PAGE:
I’m in France, so is this due to the server receiving my request or is this value always set to
+0000 on your side, in which case generating the string is quite easy.
Thanks in advance!
I’m not aware of any such plans. Sorry.
I’m not sure off the top of my head, but my guess is that we do
+0000 for all commits. If you’re worried about this changing though, it looks like you can specify timezone in the “Create a Commit” API.
Thanks for the info, it’s very helpful.
I have a GitHub App called ImgBot (https://github.com/apps/imgbot)
This app optimizes images and opens Pull Requests with the image optimizations.
The commits are done with a ‘bot account’ @ImgBotApp
The way the app is set up is the following:
Use the private key and AppID to get an installation token from the access_tokens endpoint for a given installation of the app
Clone the repo using username ‘x-access-token’ and password is the token from step 1
Run the image optimizations on the local clone
Make a branch and commit describing the optimization
Push the branch to the remote using username ‘x-access-token’ and password is the token from step 1
Open a Pull Request comparing the new branch to the default branch using username ‘x-access-token’ and password is the installation token from step 1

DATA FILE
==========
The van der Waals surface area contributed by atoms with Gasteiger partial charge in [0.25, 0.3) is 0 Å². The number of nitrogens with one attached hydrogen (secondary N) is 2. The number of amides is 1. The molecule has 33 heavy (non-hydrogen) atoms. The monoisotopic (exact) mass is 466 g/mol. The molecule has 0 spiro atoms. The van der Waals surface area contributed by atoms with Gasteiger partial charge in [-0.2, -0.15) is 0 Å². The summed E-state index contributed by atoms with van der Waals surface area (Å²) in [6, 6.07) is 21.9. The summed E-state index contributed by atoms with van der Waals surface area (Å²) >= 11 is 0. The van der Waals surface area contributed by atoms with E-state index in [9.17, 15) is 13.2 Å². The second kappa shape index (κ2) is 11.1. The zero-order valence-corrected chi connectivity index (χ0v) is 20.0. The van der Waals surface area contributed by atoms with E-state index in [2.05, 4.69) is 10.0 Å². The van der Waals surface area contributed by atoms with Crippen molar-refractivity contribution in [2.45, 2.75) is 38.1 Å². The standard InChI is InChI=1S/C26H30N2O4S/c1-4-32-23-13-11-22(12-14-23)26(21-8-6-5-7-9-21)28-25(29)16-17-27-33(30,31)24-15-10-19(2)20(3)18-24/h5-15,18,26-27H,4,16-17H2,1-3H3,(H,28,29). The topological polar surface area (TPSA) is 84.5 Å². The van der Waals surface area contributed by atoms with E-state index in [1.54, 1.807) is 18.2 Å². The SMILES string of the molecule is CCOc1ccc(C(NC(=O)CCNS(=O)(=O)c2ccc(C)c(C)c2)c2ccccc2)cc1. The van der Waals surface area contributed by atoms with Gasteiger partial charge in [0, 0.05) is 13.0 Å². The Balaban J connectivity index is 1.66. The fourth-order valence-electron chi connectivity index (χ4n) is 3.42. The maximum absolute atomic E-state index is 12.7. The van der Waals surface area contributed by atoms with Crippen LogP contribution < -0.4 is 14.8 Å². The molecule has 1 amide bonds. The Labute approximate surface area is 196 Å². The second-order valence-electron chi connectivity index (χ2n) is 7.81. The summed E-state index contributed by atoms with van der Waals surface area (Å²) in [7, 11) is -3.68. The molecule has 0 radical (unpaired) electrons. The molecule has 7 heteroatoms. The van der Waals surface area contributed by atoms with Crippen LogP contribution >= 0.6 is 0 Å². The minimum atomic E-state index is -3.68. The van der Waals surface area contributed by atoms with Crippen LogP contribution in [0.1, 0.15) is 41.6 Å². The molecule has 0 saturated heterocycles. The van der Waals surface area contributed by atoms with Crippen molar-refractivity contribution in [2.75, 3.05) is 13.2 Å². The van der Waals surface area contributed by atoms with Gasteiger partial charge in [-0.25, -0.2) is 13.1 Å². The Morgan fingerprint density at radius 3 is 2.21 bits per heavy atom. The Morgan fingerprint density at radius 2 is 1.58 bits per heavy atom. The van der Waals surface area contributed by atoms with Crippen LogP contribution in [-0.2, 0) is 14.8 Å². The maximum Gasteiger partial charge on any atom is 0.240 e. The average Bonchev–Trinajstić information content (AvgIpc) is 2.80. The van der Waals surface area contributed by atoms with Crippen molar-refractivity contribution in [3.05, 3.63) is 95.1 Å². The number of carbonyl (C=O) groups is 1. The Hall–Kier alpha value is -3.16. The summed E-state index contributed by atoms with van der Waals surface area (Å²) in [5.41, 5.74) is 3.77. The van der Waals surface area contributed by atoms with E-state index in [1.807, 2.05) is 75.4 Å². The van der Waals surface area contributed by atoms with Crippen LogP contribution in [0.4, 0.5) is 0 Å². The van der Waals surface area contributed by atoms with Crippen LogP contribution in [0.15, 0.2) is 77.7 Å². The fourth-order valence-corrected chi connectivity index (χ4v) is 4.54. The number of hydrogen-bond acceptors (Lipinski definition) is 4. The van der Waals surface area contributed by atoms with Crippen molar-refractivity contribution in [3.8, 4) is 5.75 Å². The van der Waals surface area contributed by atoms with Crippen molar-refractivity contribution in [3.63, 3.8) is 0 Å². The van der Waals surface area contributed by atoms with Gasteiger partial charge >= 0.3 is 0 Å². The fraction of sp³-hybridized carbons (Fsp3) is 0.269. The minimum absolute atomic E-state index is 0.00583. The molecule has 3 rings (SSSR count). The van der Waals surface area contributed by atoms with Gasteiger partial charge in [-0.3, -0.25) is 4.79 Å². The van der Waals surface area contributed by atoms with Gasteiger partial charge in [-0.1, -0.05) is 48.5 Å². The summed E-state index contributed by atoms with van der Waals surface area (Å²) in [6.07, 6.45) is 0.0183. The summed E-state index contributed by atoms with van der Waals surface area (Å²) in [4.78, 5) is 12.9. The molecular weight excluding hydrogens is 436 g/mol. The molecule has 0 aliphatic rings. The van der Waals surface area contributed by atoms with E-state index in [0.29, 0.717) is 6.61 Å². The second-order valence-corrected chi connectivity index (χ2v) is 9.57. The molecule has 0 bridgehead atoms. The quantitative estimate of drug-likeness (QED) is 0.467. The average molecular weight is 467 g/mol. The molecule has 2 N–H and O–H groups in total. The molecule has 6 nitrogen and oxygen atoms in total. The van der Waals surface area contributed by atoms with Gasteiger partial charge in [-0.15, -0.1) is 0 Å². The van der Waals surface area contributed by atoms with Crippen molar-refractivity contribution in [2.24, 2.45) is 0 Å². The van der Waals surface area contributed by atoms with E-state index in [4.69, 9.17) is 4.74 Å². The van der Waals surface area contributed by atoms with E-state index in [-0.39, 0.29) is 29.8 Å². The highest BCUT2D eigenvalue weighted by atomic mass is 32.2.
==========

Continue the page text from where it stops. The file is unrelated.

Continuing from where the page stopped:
This is all working out great so far, now I am trying to sign the commit my bot makes and I am getting a weird message in the GitHub UI.
The key whose key-id is in the signature did not sign this commit. Someone may be trying to trick you.
Here is an example of a PR I was using to test: https://github.com/dabutvin/GitFixed/pull/4
The commiter and the author are both ImgBotApp ImgBotHelp@gmail.com.
This is the same username/email I used to generate the gpg key
I have uploaded the public key to ImgBotApp’s profile (https://api.github.com/users/ImgBotApp/gpg_keys)
Can you give me more information about what the message means?
How can the key-id be in the signature, but the key didn’t sign the commit?
Can the commiter/author be set the @ImgBotApp when authenticating with an InstallationToken and still get verified?
Here is an example of what the commit looks like with format=raw in the git log: